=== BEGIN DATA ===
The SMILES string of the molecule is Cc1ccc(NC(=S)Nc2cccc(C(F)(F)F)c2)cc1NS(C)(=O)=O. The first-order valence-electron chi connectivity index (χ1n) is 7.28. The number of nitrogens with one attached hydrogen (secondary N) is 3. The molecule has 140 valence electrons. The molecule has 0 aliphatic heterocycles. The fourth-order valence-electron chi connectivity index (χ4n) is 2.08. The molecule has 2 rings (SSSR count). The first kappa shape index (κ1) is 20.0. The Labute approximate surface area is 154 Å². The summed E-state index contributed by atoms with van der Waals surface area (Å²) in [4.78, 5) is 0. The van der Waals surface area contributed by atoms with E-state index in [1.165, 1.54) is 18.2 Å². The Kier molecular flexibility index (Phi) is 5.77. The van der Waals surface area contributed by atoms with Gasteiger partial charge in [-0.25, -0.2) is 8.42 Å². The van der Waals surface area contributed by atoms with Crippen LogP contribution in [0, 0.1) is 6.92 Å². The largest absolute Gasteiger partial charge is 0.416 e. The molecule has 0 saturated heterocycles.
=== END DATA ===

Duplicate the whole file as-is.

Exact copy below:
The SMILES string of the molecule is Cc1ccc(NC(=S)Nc2cccc(C(F)(F)F)c2)cc1NS(C)(=O)=O. The first-order valence-electron chi connectivity index (χ1n) is 7.28. The number of nitrogens with one attached hydrogen (secondary N) is 3. The molecule has 140 valence electrons. The molecule has 0 aliphatic heterocycles. The fourth-order valence-electron chi connectivity index (χ4n) is 2.08. The molecule has 2 rings (SSSR count). The first kappa shape index (κ1) is 20.0. The Labute approximate surface area is 154 Å². The summed E-state index contributed by atoms with van der Waals surface area (Å²) in [4.78, 5) is 0. The van der Waals surface area contributed by atoms with E-state index in [1.165, 1.54) is 18.2 Å². The Kier molecular flexibility index (Phi) is 5.77. The van der Waals surface area contributed by atoms with Gasteiger partial charge in [-0.25, -0.2) is 8.42 Å². The van der Waals surface area contributed by atoms with Crippen LogP contribution in [0, 0.1) is 6.92 Å². The largest absolute Gasteiger partial charge is 0.416 e. The molecule has 0 saturated heterocycles.